Parable of the Hamster

Several years ago at a grade school where I worked, there was an infestation of mice. Students were asked to clear their desks and backpacks of snacks, while custodial staff handled the eradication of the rodents. One afternoon after the students had been dismissed, a mouse happened near the path of a teacher. Being a pragmatic guy, a farmer on the side, and conveniently wearing sturdy hiking boots, the teacher promptly stomped on it.

Not wanting to burden the custodians, he took cleanup into his own hands. Just as he returned from disposing of it in an outdoor bin, he heard a frenzied colleague inquire of their peers, “Has anyone seen my hamster?”

I know. It’s horrible and hysterical all at once. To us. But not to either of those teachers. And not to the poor little classroom hamster, may he rest in peace.

Unfortunately, we can relate to that hamster. Too often, we have been in the wrong place at the wrong time, incorrectly assessed in an instant, and smashed before we knew what happened. Unlike the profusely apologetic and remorseful teacher in this true story, too many hamster smashers have no conscience about leaving us flattened in their wake.

We try objecting to the wrongful stomper: “But I … I didn’t say that. I didn’t even think that.” Our words are but tiny squeaks: “Hey! Why have I been tried and found guilty of a crime I didn’t do? I didn’t even get a chance to speak.” The people wearing the boots don’t hear. Or worse: they twist our objection into justification for the mistreatment. We get swift kicks for good measure.

There are no quick fixes for the damaging malady of humanity, no “Ten Steps To Eradicate Wrongdoing on Earth”. But we can find some solace in this: We are not alone. Others have suffered injustices too. We are not unworthy beings — it is the crushings that are wrong, not the victims.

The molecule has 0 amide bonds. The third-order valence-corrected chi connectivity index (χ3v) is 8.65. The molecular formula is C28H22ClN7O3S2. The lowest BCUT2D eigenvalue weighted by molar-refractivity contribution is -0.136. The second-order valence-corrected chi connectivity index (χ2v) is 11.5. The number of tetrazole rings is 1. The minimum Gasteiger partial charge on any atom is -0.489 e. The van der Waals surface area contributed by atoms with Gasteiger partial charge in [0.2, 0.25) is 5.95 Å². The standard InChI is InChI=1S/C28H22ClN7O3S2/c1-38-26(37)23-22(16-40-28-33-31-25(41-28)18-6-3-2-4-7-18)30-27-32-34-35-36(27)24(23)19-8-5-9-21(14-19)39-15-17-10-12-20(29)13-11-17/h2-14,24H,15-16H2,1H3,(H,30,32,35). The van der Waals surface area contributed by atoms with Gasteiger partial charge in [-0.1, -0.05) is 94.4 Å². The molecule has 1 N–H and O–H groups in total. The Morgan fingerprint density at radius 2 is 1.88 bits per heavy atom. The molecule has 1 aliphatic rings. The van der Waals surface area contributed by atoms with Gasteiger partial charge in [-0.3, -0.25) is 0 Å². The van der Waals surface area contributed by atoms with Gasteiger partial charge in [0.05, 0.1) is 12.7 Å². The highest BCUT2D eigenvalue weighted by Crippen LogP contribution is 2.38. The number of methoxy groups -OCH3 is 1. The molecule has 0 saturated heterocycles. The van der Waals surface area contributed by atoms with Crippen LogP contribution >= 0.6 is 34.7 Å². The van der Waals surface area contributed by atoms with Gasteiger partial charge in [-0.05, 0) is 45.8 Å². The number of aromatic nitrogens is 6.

Our accusers and abusers may never say they are sorry. The more we trusted them, the more that reality hurts. But we can move on. We can. It may not feel like it when we’re newly and thoroughly smooshed, but we can recover and regroup. As long as there is life in us, we can continue our journey to goodness.

Let’s agree to not become one of them. Let’s vow to never get even by becoming hamster stompers too. Some say vengeance is sweet, but that feeling is fleeting — the path of revenge leads to the ruin of our own lives. Let repayment be God’s business.

Let’s build the ranks of good, not evil. God will help us dodge the stompers of this world so that we can move forward. Onward we go, stronger and wiser and determined. Let’s do some good on this earth we share.

Romans 12:17-21 (NIV): 17 Do not repay anyone evil for evil. Be careful to do what is right in the eyes of everyone. 18 If it is possible, as far as it depends on you, live at peace with everyone. 19 Do not take revenge, my dear friends, but leave room for God’s wrath, for it is written: “It is mine to avenge; I will repay,” says the Lord.20 On the contrary:

“If your enemy is hungry, feed him;
    if he is thirsty, give him something to drink.
In doing this, you will heap burning coals on his head.”

21 Do not be overcome by evil, but overcome evil with good.”


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